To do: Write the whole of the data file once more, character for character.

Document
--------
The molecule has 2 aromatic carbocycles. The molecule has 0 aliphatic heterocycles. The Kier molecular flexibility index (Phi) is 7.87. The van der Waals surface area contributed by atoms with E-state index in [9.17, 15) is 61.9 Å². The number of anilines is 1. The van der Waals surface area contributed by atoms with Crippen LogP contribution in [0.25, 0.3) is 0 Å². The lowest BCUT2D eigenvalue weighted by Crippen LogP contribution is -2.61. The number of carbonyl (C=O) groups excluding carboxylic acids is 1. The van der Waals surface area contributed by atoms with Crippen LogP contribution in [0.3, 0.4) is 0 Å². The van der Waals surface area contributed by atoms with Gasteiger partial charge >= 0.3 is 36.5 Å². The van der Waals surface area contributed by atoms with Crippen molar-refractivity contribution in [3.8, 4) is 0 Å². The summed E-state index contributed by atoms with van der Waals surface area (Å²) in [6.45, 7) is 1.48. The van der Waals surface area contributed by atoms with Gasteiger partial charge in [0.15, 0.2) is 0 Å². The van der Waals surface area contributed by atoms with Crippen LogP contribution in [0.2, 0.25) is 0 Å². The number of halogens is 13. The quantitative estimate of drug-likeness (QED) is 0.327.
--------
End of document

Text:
The molecule has 2 aromatic carbocycles. The molecule has 0 aliphatic heterocycles. The Kier molecular flexibility index (Phi) is 7.87. The van der Waals surface area contributed by atoms with E-state index in [9.17, 15) is 61.9 Å². The number of anilines is 1. The van der Waals surface area contributed by atoms with Crippen LogP contribution in [0.25, 0.3) is 0 Å². The lowest BCUT2D eigenvalue weighted by Crippen LogP contribution is -2.61. The number of carbonyl (C=O) groups excluding carboxylic acids is 1. The van der Waals surface area contributed by atoms with Crippen LogP contribution in [0.3, 0.4) is 0 Å². The van der Waals surface area contributed by atoms with Gasteiger partial charge >= 0.3 is 36.5 Å². The van der Waals surface area contributed by atoms with Crippen molar-refractivity contribution in [3.8, 4) is 0 Å². The summed E-state index contributed by atoms with van der Waals surface area (Å²) in [6.45, 7) is 1.48. The van der Waals surface area contributed by atoms with Gasteiger partial charge in [0.15, 0.2) is 0 Å². The van der Waals surface area contributed by atoms with Crippen LogP contribution in [0.2, 0.25) is 0 Å². The number of halogens is 13. The quantitative estimate of drug-likeness (QED) is 0.327.